Slave Culture
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Slave Culture : Nationalist Theory and the Foundations of Black America

3.9 (22 ratings by Goodreads)
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Description

In this major study of Afro-American culture, Sterling Stuckey explains how different African peoples interacted during the nineteenth century to achieve a common culture.show more

Product details

  • Paperback | 438 pages
  • 134.62 x 203.2 x 22.86mm | 317.51g
  • Oxford University Press Inc
  • New York, United States
  • English
  • Revised ed.
  • black & white illustrations
  • 0195056647
  • 9780195056648
  • 1,641,398

Review quote

'a rich, provocative, and in many ways seminal interpretation that may force a reconsideration of the neglected depths of African culture in America.' Library Journal 'a spirited nationalist interpretation of Afro-American cultural history. It is an interpretation of considerable originality.' The New Republic 'powerful new book...A book as rich and thoughtful as this inevitably sparks questions.' The Nation 'a valuable contribution to the debate on African survivals and transmutations in American culture ... There is so much in Slave Culture to fascinate the student of America and the African Diaspora that one wishes that it could have been twice its length. Many of its points deserve greater space than the author has been able to give them.' George Shepperson, University of Edinburgh, Slavery and Abolitionshow more

Back cover copy

That essay's argument that slave culture flowed forth from an essentially autonomous value system in some ways anticipated the view of Africa's impact on slave consciousness that one finds in this book.show more

About Sterling Stuckey

Sterling Stuckey is Professor of History at Northwestern University. Stuckey is also editor of The Ideological Origins of Black Nationalism.show more

Review Text

Thoughtful tracing of the roots of black nationalist feelings in America over several centuries. Stuckey's thesis is that African culture among black Americans from the earliest times was much higher than is generally estimated. Using anthropological evidence, he cites certain rituals, such as the Ring Shout and Circle Dance, popular in the New World, which have African antecedents. While these instances may not be as overwhelmingly conclusive as Stuckey postulates, nevertheless his book has an additional value as a historical analysis: clear portraits of the careers of W.E.B. Du Bois and Paul Robeson synopsize biographical material in the light of the author's reading on the subjects of black history and nationalism. Moreover, there are chapters devoted to less familiar characters in the nationalism struggle, such as David Walker and Henry Highland Garnet. Yet, perhaps predictably, Du Bois and Robeson steal the show. Robeson so revered Du Bois that when the great educator stayed briefly in his London apartment, he hung a sign on the door, W.E.B. DU BOIS SLEPT HERE. As for Robeson, his own memorable singing voice was deliberately untrained, Stuckey relates, in order to retain its special character apart from the European traditions of vocalism. If there is a flaw in Stuckey's presentation, it is that the geniality in the portraits of Robeson and Du Bois does not match up with these two men's often prickly personalities. Even their closest allies were often in argument with them. The combative element in the stories of all these ardent nationalists is an important one in evoking the atmosphere of the times. But by presenting a calm, approving portrait, Stuckey may have created an entirely too relaxed retrospective of an issue whose questions are still very much undecided. In short, an ably researched and explicated historical text, which benefits also from anthropological readings. Perhaps it's too good-natured for the argumentative figures at its center. (Kirkus Reviews)show more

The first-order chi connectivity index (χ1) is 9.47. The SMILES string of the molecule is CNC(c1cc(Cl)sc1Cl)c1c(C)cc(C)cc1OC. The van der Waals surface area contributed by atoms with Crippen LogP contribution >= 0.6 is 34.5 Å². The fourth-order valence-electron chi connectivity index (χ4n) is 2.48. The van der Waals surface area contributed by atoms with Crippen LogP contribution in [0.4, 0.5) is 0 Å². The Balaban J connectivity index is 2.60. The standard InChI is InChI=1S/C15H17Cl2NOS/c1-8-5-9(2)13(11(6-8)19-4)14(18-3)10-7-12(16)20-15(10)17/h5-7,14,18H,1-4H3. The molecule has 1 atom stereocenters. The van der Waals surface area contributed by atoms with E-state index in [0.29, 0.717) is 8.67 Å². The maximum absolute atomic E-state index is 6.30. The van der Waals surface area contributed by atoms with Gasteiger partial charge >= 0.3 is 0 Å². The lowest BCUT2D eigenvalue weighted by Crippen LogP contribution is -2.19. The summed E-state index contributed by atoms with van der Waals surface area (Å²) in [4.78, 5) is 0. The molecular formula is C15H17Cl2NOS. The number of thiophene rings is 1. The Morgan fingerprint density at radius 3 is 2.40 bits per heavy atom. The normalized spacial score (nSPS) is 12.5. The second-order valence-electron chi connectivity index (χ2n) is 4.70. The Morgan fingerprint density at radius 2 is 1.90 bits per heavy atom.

Rating details

22 ratings
3.9 out of 5 stars
5 32% (7)
4 41% (9)
3 14% (3)
2 14% (3)
1 0% (0)
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